Vermont

WhistlePig launches Farmstock Rye (and it’s good)

As a Kentucky-born grandson of a contract whiskey distiller, my allegiance to bourbon as a spirit of choice is practically genetic. But the older I get, the more I'm inclined toward the drier, spicier sensations of good rye for a serious, contemplative tipple. And I've had to become less of a Kentucky chauvinist ever since master distiller Dave Pickerell (above) and founder Raj Peter Bhakta started releasing aged ryes from WhistlePig (whistlepigwhiskey.com) in Vermont. The distillery has 10, 12, 14, and 15 year old whiskeys in release. Those are all made from stock rye spirit that WhistlePig buys from Canada and Indiana. That's how a new distillery was able to bring whiskey to market even before they built their first copper still in 2015. Their...Read More

Vermont’s Crowley Cheese an American original

Cheesemakers always seem like magicians, using a straightforward process and a few ingredients to transform perishable milk into tasty blocks that improve with age. Here in the U.S., the folks at Crowley Cheese in Vermont (802-259-2340, www.crowleycheese.com) have been doing it longer than anyone else on record, or so they say. The Crowley family started selling their own cheese in 1824. In 1882, Winfield Crowley built the current factory to expand on his family’s farmhouse kitchen cheesemaking operation that used milk from their dairy herd. The factory still produces cheese with raw milk from several local herds. In the world of cheeseheads, Crowley is an “American Original.” It is a cheese with a North American pedigree that owes nothing to the old country. Never big...Read More

Lincoln Inn emerges as Vermont’s gourmet destination

The Lincoln Inn in Woodstock is among the most European of the little inns in Vermont, and not just because chef Jevgenija Saromova hails from Latvia. She and innkeeper partner Mara Mehlman describe the property as a “restaurant with rooms.” That's a model common in the European countryside, and often signals great dining. Think, for example, of Maison Troisgros, one of the pioneers of modern French cuisine. Woodstock isn't Roanne, of course, and Jevgenija Saromova (or Chef Saromova, as she prefers) isn't Jean or Pierre Troisgros. Not yet, anyway. But she has impressive classical culinary credentials and a personal style unique in northern New England. She worked in top restaurants in Italy, France, and England before joining Mehlman in Vermont. The two women have applied...Read More

Carrot mac & cheese for grown-ups

We encounter a lot of great food when we work on researching and updating our Food Lovers' books about the New England states. But a simple and delicious plate of carrot mac & cheese from Daily Planet in Burlington (15 Center St., 802-862-9647, www.dailyplanet15.com) stuck in our minds. We ate it one chilly night at the bar of this bohemian downtown favorite with a moderately priced contemporary locavore menu and wondered why we had never thought of it ourselves. A quick Google search revealed that a number of cooks had thought about such a dish. But most of the recipes we could find used either grated carrot or puréed cooked carrots and seemed designed to fool the kids into eating a vegetable. The Daily Planet...Read More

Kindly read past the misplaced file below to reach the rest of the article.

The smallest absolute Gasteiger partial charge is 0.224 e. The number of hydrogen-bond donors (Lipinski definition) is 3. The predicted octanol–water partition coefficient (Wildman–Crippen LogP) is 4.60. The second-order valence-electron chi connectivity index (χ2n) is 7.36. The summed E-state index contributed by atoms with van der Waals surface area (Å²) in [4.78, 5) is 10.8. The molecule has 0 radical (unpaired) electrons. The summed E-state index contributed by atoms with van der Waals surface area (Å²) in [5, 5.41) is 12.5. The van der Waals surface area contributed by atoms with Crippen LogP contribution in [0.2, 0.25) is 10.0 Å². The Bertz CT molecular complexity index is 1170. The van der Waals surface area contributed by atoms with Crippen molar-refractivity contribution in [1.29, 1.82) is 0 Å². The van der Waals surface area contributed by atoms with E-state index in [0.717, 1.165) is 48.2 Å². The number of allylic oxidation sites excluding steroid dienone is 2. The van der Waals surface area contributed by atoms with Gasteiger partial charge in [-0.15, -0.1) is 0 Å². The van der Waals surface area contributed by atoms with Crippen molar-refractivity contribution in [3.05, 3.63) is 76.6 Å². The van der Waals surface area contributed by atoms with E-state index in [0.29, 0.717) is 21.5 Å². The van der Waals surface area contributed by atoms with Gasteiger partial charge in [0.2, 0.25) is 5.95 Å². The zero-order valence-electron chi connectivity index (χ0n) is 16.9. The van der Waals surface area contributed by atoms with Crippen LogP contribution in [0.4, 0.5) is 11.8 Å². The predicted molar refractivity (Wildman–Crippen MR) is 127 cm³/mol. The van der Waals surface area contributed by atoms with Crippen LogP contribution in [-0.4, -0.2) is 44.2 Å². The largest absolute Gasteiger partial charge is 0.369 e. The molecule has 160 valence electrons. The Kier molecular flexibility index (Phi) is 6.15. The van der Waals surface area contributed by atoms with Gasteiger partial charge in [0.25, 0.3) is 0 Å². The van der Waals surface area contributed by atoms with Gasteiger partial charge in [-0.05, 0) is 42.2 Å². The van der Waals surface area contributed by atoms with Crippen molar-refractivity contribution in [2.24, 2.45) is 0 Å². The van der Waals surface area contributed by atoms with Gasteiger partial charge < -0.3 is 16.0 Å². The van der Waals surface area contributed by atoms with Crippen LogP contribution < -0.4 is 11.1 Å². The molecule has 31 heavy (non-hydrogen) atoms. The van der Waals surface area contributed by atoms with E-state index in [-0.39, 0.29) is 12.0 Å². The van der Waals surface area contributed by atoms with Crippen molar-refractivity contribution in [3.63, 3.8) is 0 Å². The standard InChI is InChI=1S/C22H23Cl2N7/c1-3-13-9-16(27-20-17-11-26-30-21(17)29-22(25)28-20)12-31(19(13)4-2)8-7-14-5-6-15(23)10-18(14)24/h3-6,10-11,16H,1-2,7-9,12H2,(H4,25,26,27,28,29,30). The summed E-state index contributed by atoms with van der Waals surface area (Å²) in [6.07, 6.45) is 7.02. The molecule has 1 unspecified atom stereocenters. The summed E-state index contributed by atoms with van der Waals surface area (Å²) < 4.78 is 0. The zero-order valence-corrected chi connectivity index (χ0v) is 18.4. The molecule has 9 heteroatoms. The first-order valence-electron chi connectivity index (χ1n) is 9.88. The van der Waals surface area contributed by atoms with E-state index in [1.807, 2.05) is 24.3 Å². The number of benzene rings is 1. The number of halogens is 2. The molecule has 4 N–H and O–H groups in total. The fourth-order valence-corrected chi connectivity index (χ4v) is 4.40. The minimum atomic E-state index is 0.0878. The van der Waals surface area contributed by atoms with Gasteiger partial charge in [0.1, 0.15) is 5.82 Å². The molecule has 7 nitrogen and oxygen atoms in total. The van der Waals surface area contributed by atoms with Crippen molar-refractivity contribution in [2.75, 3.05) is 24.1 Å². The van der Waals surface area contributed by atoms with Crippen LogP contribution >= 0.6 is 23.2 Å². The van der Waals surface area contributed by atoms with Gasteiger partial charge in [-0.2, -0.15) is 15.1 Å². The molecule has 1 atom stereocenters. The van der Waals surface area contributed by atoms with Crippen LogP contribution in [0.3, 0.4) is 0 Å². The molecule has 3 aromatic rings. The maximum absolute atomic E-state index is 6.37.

Six things to bring home from Vermont

It's official. The Food Lovers' Guide to Vermont & New Hampshire has shipped to stores and is available online from Amazon and Barnes & Noble. Thanks to our efficient editors, we beat the technical publication date of July 3. In addition to restaurants, the book highlights great shops and local food producers. Vermont may be best known for maple syrup and cheddar cheese, but there's a whole lot more. Here are some of our favorite things to bring home from the Green Mountain State. The Red Bar from Middlebury Chocolates (2377 Route 7 South, Middlebury, VT; 802-989-1610; www.middleburychocolates.com) is the hardcore chocolate lovers' chocolate. Stephanie and Andy Jackson make all their chocolates straight from the bean. The Red Bar, says Andy, is “a throwback to...Read More

Recapturing a great flavor of New Hampshire

Our latest book, Food Lovers' Guide to Vermont & New Hampshire (Globe Pequot Press), just arrived two days ago and it brought back fond memories of the research. One of our favorite meals was at the Bedford Village Inn, when Benjamin Knack, fresh from a season on Hell's Kitchen, had just take over the dining program for this romantic destination property. It so happens that Ben makes a killer gnocchi, which he claimed was so simple that even his then 4-year-old daughter could do it. There are a couple of secrets to getting just the right texture. The potatoes should be cooked so they “squeak like Styrofoam when you squeeze them,” he says. And they should be pushed quickly through the sieve so the potato...Read More

Montreal bargain lunches

Of all the guidebook series we work on, the research for the Food Lovers' series may be the most fun. Our most recent published volume was on Montreal, but we didn't spend all our time eating foie gras or dining at innovative contemporary restaurants. We're always on the lookout for good values, and we found 10 great lunches for about $10 where we could tap into various strains of Montreal culture. We recently published that roundup in the Boston Globe. You'll find the results as a pair of PDFs on our Sample Articles page. We are just about finished writing our next volume, Food Lovers' Guide to Vermont & New Hampshire, and have a refrigerator full of artisanal cheese, cured pork products, and storage vegetables...Read More